Essays On The Competitive Commodity Storage Model
This dissertation consists of three essays on the competitive commodity storage model. This model provides a basis for rationalizing many of the observed qualitative features of the behavior of prices of storable commodities. I attempt to make a contribution to this model in three dimensions: empirical (chapter 1), numerical (chapter 2), and theoretical (chapter 3).
In the first chapter, I analyze the ability of the standard commodity storage model to replicate serial correlation in annual prices. Calendar year averages of prices induce spurious smoothing of price spikes, a fact that has been surprisingly overlooked in several empirical studies of the annual commodity storage model for agricultural commodities. I present an application of a maximum likelihood estimator of the storage model for maize prices, correcting for the spurious smoothing. My results, using this data set, imply serious differences in magnitudes of interest. These differences include the location and skewness of the empirical distribution of prices relative to the cutoff price of zero stocks, the likelihood of stockouts, and the fit to data on stocks-to-use ratios.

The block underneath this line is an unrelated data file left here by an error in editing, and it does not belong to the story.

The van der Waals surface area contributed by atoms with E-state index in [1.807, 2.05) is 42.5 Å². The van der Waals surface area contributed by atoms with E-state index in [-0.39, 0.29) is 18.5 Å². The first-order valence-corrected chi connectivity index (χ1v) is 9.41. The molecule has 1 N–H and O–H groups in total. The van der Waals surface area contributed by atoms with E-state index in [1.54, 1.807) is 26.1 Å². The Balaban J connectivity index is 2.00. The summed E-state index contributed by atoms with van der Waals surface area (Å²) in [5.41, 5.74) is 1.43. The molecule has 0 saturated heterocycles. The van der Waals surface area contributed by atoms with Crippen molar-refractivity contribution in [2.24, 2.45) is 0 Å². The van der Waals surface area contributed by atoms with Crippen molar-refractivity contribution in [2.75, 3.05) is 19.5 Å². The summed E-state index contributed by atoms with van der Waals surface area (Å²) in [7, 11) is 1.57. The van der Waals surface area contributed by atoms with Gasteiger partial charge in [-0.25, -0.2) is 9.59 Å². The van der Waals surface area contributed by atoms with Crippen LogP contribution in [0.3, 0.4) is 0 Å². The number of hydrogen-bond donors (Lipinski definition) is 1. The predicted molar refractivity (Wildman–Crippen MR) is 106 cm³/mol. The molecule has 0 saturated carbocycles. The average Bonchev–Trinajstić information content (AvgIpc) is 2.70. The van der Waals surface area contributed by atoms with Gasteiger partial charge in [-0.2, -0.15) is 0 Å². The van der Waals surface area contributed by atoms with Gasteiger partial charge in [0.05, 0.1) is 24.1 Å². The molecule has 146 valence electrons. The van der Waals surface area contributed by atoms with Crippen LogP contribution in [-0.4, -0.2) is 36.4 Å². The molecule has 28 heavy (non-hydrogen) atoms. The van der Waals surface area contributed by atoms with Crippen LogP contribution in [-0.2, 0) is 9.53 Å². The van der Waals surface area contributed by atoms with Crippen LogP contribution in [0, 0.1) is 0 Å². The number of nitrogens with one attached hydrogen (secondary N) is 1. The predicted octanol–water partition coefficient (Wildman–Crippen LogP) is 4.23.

In the second chapter, I propose an alternative numerical strategy for solving nonlinear rational expectation models with inequality constraints. It addresses three problems observed in the standard solution method: lack of robustness to scaling transformation of the stationary rational expectation function, errors of approximation due to extrapolation within the ergodic set, and interpolation around the kink implied by the inequality constraint. In comparison with the standard solution method, my findings suggest that the numerical strategy I propose is robust to scaling transformation, removes the approximation errors due to extrapolation, and avoids interpolation above the kink.
Finally in the third chapter, I present a critique of a theoretical version of the competitive commodity storage model that assumes a support for the speculative storage that is bounded from below at zero, and above at a exogenous predetermined maximum capacity. By proposing a counter-example, I show that the fixed point iteration operator proposed by Oglend and Kleppe (2017) to solve this version of the model does not converge in general, as they claim.